Narain & Ors. Vs. Union of India & Anr.4, a Bench of three learned
Judges had observed thus :
“…that once a charge-sheet is filed in the
competent court after completion of the
investigation, the process of monitoring by this
Court for the purpose of making the CBI and other
investigative agencies concerned perform their
function of investigating into the offences
concerned comes to an end; and thereafter it is
only the court in which the charge-sheet is filed
which is to deal with all matters relating to the trial
of the accused, including matters falling within the
scope of Section 173(8) of the Code of Criminal
Procedure. We make this observation only to
reiterate this clear position in law so that no doubts
in any quarter may survive.”
11.In M.C. Mehta Vs. Union of India & Ors.5, a question arose as to
whether after the submission of the final report by the CBI in the
Court of Special Judge, pursuant to this Court’s directions, this Court
should examine the legality and validity of CBI’s action in seeking a
sanction under Section 197 of the Code for the prosecution of some of
the persons named in the final report. Dismissing the application
moved by the learned Amicus Curiae seeking directions in this behalf,
a three-Judge Bench, of which one of us (D.K. Jain, J.) was a member,
observed thus:
3 (1998) 8 SCC 661
4 (1996) 2 SCC 199
5 (2008) 1 SCC 407
“The jurisdiction of the Court to issue a writ of
continuous mandamus is only to see that proper
investigation is carried out. Once the Court
satisfies itself that a proper investigation has been
carried out, it would not venture to take over the
functions of the Magistrate or pass any order
which would interfere with his judicial functions.
Constitutional scheme of this country envisages
dispute resolution mechanism by an independent
and impartial tribunal. No authority, save and
except a superior court in the hierarchy of
judiciary, can issue any direction which otherwise
takes away the discretionary jurisdiction of any
court of law. Once a final report has been filed in
terms of sub-section (1) of Section 173 of the Code
of Criminal Procedure, it is the Magistrate and
Magistrate alone who can take appropriate
decision in the matter one way or the other. If he
errs while passing a judicial order, the same may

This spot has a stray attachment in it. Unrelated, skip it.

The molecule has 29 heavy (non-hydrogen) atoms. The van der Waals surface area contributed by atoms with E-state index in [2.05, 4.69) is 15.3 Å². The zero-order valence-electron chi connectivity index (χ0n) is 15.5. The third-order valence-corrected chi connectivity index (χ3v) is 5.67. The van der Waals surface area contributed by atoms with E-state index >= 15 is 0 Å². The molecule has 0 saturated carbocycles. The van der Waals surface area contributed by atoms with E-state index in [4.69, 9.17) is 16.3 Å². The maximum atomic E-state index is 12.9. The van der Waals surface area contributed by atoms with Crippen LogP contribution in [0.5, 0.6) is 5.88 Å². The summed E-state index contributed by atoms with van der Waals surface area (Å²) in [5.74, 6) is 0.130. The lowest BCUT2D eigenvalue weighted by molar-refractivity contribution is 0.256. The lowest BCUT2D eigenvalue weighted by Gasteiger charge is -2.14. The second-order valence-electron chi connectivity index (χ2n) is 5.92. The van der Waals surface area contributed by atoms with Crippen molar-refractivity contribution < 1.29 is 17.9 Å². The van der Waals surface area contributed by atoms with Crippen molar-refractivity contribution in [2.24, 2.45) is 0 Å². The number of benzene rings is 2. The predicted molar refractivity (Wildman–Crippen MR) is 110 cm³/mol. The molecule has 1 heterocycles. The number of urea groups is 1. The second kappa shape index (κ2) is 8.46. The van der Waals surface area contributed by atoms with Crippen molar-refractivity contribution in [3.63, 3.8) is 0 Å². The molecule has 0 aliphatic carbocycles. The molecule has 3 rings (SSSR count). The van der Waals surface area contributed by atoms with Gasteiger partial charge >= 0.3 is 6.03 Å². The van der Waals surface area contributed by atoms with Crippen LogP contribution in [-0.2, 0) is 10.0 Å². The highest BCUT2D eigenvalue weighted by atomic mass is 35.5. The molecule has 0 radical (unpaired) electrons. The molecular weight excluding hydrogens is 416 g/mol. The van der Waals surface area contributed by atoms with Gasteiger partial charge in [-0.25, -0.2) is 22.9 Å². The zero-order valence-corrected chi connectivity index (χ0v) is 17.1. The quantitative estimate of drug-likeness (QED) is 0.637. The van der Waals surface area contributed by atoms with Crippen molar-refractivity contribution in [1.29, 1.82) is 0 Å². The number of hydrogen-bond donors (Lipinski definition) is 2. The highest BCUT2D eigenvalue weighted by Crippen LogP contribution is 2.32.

be a subject-matter of appeal or judicial review.
There may be a possibility of the prosecuting
agencies not approaching the higher forum against
an order passed by the learned Magistrate, but the
same by itself would not confer a jurisdiction on
this Court to step in.”
12.Recently, similar views have been echoed by this Court in Narmada
Bai Vs. State of Gujarat & Ors.6. In that case, dealing with the
question of further monitoring in a case upon submission of a report
by the C.B.I. to this Court, on the conclusion of the investigation,
referring to the earlier decisions in Vineet Narain (supra), Sushil
Kumar Modi (supra) and M.C. Mehta (Taj Corridor Scam) (supra),
6 (2011) 5 SCC 79
speaking for the Bench, one of us, (P. Sathasivam, J.) has observed as
under :
“70. The above decisions make it clear that though
this Court is competent to entrust the investigation
to any independent agency, once the investigating
agency complete their function of investigating
into the offences, it is the court in which the
charge-sheet is filed which is to deal with all
matters relating to the trial of the accused
including matters falling within the scope of
Section 173(8) of the Code. Thus, generally, this
Court may not require further monitoring of the
case/investigation. However, we make it clear that
if any of the parties including CBI require any
further direction, they are free to approach this
Court by way of an application.”
13. Deferentially concurring with the dictum of this Court in the
aforenoted decisions, we are of the opinion that in the instant case we
have reached a stage where the process of monitoring of the case must
come to an end. It would neither be desirable nor advisable to retain
further seisin over this case. We dispose of this appeal accordingly.
14.Before parting, we direct the State of Gujarat to reimburse to Shri
Raju Ramachandran, all the expenses borne by him for travel from
Delhi to Ahmedabad and back. We also place on record our deep
appreciation for the able assistance rendered to us by Shri Raju
Ramachandran and Shri Gaurav Agarwal, the learned Amicus Curiae.

(D.K. JAIN, J.)

C.M.Narendra Modi